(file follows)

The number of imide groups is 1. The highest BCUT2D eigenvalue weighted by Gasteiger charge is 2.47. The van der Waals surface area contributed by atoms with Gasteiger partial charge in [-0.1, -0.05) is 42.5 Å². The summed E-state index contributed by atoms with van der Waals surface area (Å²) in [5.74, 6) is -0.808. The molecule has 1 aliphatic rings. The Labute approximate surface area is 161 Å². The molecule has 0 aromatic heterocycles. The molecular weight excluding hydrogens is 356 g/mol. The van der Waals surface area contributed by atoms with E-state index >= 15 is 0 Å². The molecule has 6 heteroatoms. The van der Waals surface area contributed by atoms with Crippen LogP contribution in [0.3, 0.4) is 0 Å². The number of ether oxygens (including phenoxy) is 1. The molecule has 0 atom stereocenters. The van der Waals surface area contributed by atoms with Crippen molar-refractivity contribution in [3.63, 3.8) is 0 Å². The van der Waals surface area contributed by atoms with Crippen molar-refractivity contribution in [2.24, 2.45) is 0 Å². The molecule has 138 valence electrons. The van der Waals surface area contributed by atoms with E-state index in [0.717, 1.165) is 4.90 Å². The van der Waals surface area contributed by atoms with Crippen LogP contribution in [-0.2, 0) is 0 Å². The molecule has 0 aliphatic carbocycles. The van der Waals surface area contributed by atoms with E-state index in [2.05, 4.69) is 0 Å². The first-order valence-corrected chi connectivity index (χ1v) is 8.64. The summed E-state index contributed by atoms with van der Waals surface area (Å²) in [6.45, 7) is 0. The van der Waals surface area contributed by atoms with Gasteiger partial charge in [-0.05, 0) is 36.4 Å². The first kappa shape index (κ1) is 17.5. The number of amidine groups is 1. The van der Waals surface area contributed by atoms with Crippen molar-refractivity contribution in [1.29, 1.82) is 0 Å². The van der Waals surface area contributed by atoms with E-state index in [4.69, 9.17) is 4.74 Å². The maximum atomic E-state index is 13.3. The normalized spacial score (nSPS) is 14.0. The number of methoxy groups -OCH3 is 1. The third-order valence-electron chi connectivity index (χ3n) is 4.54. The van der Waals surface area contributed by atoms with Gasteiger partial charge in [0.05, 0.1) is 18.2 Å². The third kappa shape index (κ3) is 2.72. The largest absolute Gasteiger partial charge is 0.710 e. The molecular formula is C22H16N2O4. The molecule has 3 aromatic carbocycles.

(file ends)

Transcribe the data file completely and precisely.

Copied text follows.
The number of imide groups is 1. The highest BCUT2D eigenvalue weighted by Gasteiger charge is 2.47. The van der Waals surface area contributed by atoms with Gasteiger partial charge in [-0.1, -0.05) is 42.5 Å². The summed E-state index contributed by atoms with van der Waals surface area (Å²) in [5.74, 6) is -0.808. The molecule has 1 aliphatic rings. The Labute approximate surface area is 161 Å². The molecule has 0 aromatic heterocycles. The molecular weight excluding hydrogens is 356 g/mol. The van der Waals surface area contributed by atoms with E-state index >= 15 is 0 Å². The molecule has 6 heteroatoms. The van der Waals surface area contributed by atoms with Crippen LogP contribution in [0.3, 0.4) is 0 Å². The number of ether oxygens (including phenoxy) is 1. The molecule has 0 atom stereocenters. The van der Waals surface area contributed by atoms with Crippen molar-refractivity contribution in [3.63, 3.8) is 0 Å². The van der Waals surface area contributed by atoms with Crippen molar-refractivity contribution in [2.24, 2.45) is 0 Å². The molecule has 138 valence electrons. The van der Waals surface area contributed by atoms with E-state index in [0.717, 1.165) is 4.90 Å². The van der Waals surface area contributed by atoms with Crippen LogP contribution in [-0.2, 0) is 0 Å². The molecule has 0 aliphatic carbocycles. The van der Waals surface area contributed by atoms with E-state index in [2.05, 4.69) is 0 Å². The first-order valence-corrected chi connectivity index (χ1v) is 8.64. The summed E-state index contributed by atoms with van der Waals surface area (Å²) in [6.45, 7) is 0. The van der Waals surface area contributed by atoms with Gasteiger partial charge in [-0.05, 0) is 36.4 Å². The first kappa shape index (κ1) is 17.5. The number of amidine groups is 1. The van der Waals surface area contributed by atoms with Crippen molar-refractivity contribution in [1.29, 1.82) is 0 Å². The van der Waals surface area contributed by atoms with E-state index in [4.69, 9.17) is 4.74 Å². The maximum atomic E-state index is 13.3. The normalized spacial score (nSPS) is 14.0. The number of methoxy groups -OCH3 is 1. The third-order valence-electron chi connectivity index (χ3n) is 4.54. The van der Waals surface area contributed by atoms with Gasteiger partial charge in [0.05, 0.1) is 18.2 Å². The third kappa shape index (κ3) is 2.72. The largest absolute Gasteiger partial charge is 0.710 e. The molecular formula is C22H16N2O4. The molecule has 3 aromatic carbocycles.